Community Papers

Yarn bombers take on West Van library

Leanne Prain, a yarnbombing pioneer, covers a tree in Vancouver with knitted swatches. - Cynara Geissler
Leanne Prain, a yarnbombing pioneer, covers a tree in Vancouver with knitted swatches.
— image credit: Cynara Geissler

A controversial handicraft is taking over West Vancouver Memorial Library.

Yarn bombers are adding strategically placed pops of colour in unexpected places along the aisles and in between book stacks.

On their lunch breaks library staff even knitted a dress and top hat for a pair of wooden statues near the front entrance.

“They’re literary themed,” says Sarah Felkar, digital access librarian, holding two knitted book holders and a scarlet-and-gold Gryffindor scarf from the Harry Potter series.

This is the first time the library has delved into yarn bombing, a temporary form of public art that is most often seen covering tree trunks.

More recently, however, yarn bombing has been used to add a soft touch to urban geography, such as light posts and benches.

The library is devoting Feb. 22 to all forms of knitting.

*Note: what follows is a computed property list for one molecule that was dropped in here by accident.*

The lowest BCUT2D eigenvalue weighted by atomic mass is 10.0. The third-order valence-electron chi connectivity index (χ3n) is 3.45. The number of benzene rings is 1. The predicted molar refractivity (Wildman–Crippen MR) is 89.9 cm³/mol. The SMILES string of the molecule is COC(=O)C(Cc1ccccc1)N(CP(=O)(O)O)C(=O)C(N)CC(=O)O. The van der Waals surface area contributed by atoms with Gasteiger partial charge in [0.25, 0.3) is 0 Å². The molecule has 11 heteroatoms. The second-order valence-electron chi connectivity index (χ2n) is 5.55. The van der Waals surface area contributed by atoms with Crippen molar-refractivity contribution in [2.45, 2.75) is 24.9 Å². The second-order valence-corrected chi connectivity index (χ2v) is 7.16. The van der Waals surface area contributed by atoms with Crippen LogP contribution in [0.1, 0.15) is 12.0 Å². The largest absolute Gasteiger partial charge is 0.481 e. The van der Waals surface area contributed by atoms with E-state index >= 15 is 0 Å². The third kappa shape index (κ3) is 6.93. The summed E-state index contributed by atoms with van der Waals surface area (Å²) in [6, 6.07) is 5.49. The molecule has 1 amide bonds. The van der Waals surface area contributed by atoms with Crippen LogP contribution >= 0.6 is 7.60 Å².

Leanne Prain, a yarn bombing pioneer who coined the popular term, is hosting an introduction to the craft. After the lesson, the guerrilla knitters will place their creations throughout the library.

“In the last five years yarn-bombing has become less anonymous. It’s less incognito,” she says of the Lower Mainland’s evolving guerrilla knitters.

Although yarn-bombing may seem like a wholesome pastime, it has caused quite a stir in North Van.

In February 2012, a North Vancouver Community Arts Council request for $7,500 for yarn-bombing kits was met with skepticism that it was a waste of taxpayers’ money. The request was denied, but later accepted in a 4-2 vote after North Van city council had a change of heart.

This doubt, however, didn’t dampen the spirits of North Shore yarn bombers who later covered trees at a Central Lonsdale park with brightly coloured wool.

“It opens a dialogue about what art is. How do communities come together?” says Prain, author of the first book on yarn-bombing.

Shortly after organizing a “knitting and beer” night at pub at Metrotown mall in 2005, Prain was introduced to the knit graffiti movement via the internet.

Now she’s a go-to source on the subject.

Her workshop, Yarn Bomb Primer and Pom-Pom Making, is at 10 a.m. on Feb. 22. The “pom-pom bombs” will be hung as a form of public art.

For details on Yarn Storm at the Library, including registration and information on presenters, visit

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